Richie McCaffery – three more poems

Evidence

There are granite curb-stones missing
like the town is under investigation –
evidence for some child grown old
who cannot believe the photographs
of him playing in in the street
and how in the dusk the eyes ceased
to be king, dethroned by the ears,
how somewhere there was one stone
that made him fall, drew blood
but, for once, not a single tear.


The fob-chains of the Corrigans
c.1910

The men stand starched in their collars
perched on clicked heels of hobnail,
one antler between the lot of them
cut into buttons to keep them decent.

Their paunches draped in fob-chains
of thick silver drooping from waistcoats,
two arcs mirrored in greased handle-bars
below unbreathing broken Roman noses.

The chains tether at the belly-button
a hunter watch and a vesta of matches,
time and the flames still held at bay.
They weed behind chained civic gates.


Gold

The skulls of lost sheep
that once grazed these hills
are found with flat teeth,
plated with gold-leaf.

There are traces of gold
in more or less everything –
over the thousands of pages
I’ve dragged my stub nib.

The value seems to be in
the living, not the finding.


Richie McCaffery is a doctoral candidate in the Scottish Literature Department of the University of Glasgow. His articles have appeared in such places as The Dark Horse, Études écossaises, The Scottish Literary Review and The International Journal of Scottish Theatre and Screen.

His poetry collections are Spinning Plates (HappenStance Press, 2012), Ballast Flint (2013) and Cairn (Nine Arches Press, 2014).

He recently finished editing Finishing the Picture: The Collected Poems of Ian Abbot (1947-1989) for publication later in 2015 by Kennedy and Boyd.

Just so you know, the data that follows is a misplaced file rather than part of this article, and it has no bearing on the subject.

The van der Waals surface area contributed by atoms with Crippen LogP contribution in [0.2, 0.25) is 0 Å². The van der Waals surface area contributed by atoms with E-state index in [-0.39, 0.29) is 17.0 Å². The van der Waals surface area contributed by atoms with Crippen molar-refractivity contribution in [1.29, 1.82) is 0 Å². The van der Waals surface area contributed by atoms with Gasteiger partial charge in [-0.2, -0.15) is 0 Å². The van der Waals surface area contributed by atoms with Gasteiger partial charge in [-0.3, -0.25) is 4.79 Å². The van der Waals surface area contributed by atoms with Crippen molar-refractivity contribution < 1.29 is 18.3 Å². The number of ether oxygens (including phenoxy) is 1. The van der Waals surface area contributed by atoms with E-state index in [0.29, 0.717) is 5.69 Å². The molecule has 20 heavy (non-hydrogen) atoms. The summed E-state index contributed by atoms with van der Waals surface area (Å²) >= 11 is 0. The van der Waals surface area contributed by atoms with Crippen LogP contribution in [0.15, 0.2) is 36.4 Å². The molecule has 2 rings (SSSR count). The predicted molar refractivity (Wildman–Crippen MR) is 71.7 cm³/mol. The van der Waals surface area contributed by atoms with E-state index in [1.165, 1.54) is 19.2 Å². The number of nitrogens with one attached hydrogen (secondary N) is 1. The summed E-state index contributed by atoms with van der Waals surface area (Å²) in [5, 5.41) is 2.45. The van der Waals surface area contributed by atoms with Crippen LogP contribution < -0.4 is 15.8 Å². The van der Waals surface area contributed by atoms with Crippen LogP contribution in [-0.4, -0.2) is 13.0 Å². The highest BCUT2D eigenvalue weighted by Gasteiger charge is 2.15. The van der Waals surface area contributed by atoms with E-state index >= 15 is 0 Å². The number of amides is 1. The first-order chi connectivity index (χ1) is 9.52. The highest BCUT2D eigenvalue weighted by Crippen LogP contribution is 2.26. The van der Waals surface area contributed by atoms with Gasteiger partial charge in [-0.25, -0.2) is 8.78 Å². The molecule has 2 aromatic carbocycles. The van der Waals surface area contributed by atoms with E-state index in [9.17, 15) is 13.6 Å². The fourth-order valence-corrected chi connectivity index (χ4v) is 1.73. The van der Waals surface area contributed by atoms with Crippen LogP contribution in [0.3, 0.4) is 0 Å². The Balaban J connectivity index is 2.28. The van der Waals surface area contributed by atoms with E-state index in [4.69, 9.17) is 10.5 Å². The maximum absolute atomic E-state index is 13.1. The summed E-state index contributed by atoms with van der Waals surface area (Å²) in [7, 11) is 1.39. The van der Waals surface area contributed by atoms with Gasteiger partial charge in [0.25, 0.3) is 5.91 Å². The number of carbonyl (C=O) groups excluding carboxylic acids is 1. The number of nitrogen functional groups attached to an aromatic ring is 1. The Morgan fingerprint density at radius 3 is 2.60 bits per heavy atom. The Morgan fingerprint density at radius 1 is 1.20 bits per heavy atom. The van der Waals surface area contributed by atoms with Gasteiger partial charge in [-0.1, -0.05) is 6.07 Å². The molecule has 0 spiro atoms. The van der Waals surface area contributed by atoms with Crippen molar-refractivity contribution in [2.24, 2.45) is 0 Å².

Advertisements

Summer hols and gratitude

Hi folks,

Firstly, many thanks for all of your support since Clear Poetry was launched in January. I could never have imagined in my wildest dreams that so many of you would be so keen and kind, nor that so many excellent writers would gladly furnish me with their brightest and best unpublished work.

Secondly, after tomorrow’s post (three more poems by the marvellous Richie McCaffery) this site will take a well-earned break, returning on Monday 6th July with yet more accessible, approachable and (I daresay) downright astonishing contemporary poetry.

In the mean time, please browse the archives and feel free to get in touch if you’d like to see more by a previously featured poet (or propose someone else whose work might sit well here).

While I’m away, submissions will remain open so please continue to send your work for consideration and I’ll look to respond to everyone by the end of week commencing 6th July.

Toodle-pip,

Ben x

Rick Mitchell – three poems

Becoming

I thought all this ended long ago,
the handling, I mean, but maybe not.
He is never more than one step away from her
and with his fingers he combs the blond
ringlets flowing along her shoulder
and cinches the belt that tightens
her narrow waist while they parade
in the hallway between classes.

In the seconds before the door closes, I see
him nod to friends and straighten her
direction to the right place. And when she frees
one arm from the Columbia jacket,
exposing half of her plunging neck line,
he leans forward, whispers sharply in her
ear and she quickly slips the arm back.

When class ends, it all starts over,
the grooming, the guiding,
the unmistakable signs of love.


For Your Own Good

“And stay off the wood pile,” he shouted
while tilting away, the invitation so
strong it felt like drops of moonshine
from a copper pipe.
Barefoot from bottom to top
we balanced across the pile,
split pieces formed like a breast,
St. Peter’s on County Route 214.
Upstairs, our evening throbbed blond and gray
splinters, too many and deep for simple
brushing, as we listened through the cold
air return to the rasp of the whetstone